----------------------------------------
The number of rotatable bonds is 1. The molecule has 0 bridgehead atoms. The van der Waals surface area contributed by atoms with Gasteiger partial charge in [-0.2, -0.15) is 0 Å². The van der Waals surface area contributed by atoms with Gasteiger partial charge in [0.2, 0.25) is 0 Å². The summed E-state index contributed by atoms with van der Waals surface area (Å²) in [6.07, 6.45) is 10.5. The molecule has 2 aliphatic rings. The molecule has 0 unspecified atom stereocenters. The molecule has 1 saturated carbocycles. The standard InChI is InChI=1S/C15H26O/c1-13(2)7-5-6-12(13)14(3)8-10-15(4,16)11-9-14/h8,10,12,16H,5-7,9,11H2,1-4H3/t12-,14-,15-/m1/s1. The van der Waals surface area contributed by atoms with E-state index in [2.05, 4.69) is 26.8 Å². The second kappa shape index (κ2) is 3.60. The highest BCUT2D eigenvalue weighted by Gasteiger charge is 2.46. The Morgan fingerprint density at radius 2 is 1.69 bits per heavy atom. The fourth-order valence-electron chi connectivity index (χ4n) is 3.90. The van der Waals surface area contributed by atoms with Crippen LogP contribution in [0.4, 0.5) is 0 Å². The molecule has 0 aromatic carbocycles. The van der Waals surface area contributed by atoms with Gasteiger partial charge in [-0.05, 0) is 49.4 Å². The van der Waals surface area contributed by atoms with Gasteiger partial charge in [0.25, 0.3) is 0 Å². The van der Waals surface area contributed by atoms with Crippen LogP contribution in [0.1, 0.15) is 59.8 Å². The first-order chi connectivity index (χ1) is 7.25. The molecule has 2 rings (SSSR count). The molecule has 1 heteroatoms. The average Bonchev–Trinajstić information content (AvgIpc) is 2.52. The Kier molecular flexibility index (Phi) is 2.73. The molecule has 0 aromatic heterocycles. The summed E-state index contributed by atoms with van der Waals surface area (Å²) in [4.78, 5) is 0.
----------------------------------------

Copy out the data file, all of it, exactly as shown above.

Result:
The number of rotatable bonds is 1. The molecule has 0 bridgehead atoms. The van der Waals surface area contributed by atoms with Gasteiger partial charge in [-0.2, -0.15) is 0 Å². The van der Waals surface area contributed by atoms with Gasteiger partial charge in [0.2, 0.25) is 0 Å². The summed E-state index contributed by atoms with van der Waals surface area (Å²) in [6.07, 6.45) is 10.5. The molecule has 2 aliphatic rings. The molecule has 0 unspecified atom stereocenters. The molecule has 1 saturated carbocycles. The standard InChI is InChI=1S/C15H26O/c1-13(2)7-5-6-12(13)14(3)8-10-15(4,16)11-9-14/h8,10,12,16H,5-7,9,11H2,1-4H3/t12-,14-,15-/m1/s1. The van der Waals surface area contributed by atoms with E-state index in [2.05, 4.69) is 26.8 Å². The second kappa shape index (κ2) is 3.60. The highest BCUT2D eigenvalue weighted by Gasteiger charge is 2.46. The Morgan fingerprint density at radius 2 is 1.69 bits per heavy atom. The fourth-order valence-electron chi connectivity index (χ4n) is 3.90. The van der Waals surface area contributed by atoms with Crippen LogP contribution in [0.4, 0.5) is 0 Å². The molecule has 0 aromatic carbocycles. The van der Waals surface area contributed by atoms with Gasteiger partial charge in [-0.05, 0) is 49.4 Å². The van der Waals surface area contributed by atoms with Gasteiger partial charge in [0.25, 0.3) is 0 Å². The van der Waals surface area contributed by atoms with Crippen LogP contribution in [0.1, 0.15) is 59.8 Å². The first-order chi connectivity index (χ1) is 7.25. The molecule has 2 rings (SSSR count). The molecule has 1 heteroatoms. The average Bonchev–Trinajstić information content (AvgIpc) is 2.52. The Kier molecular flexibility index (Phi) is 2.73. The molecule has 0 aromatic heterocycles. The summed E-state index contributed by atoms with van der Waals surface area (Å²) in [4.78, 5) is 0.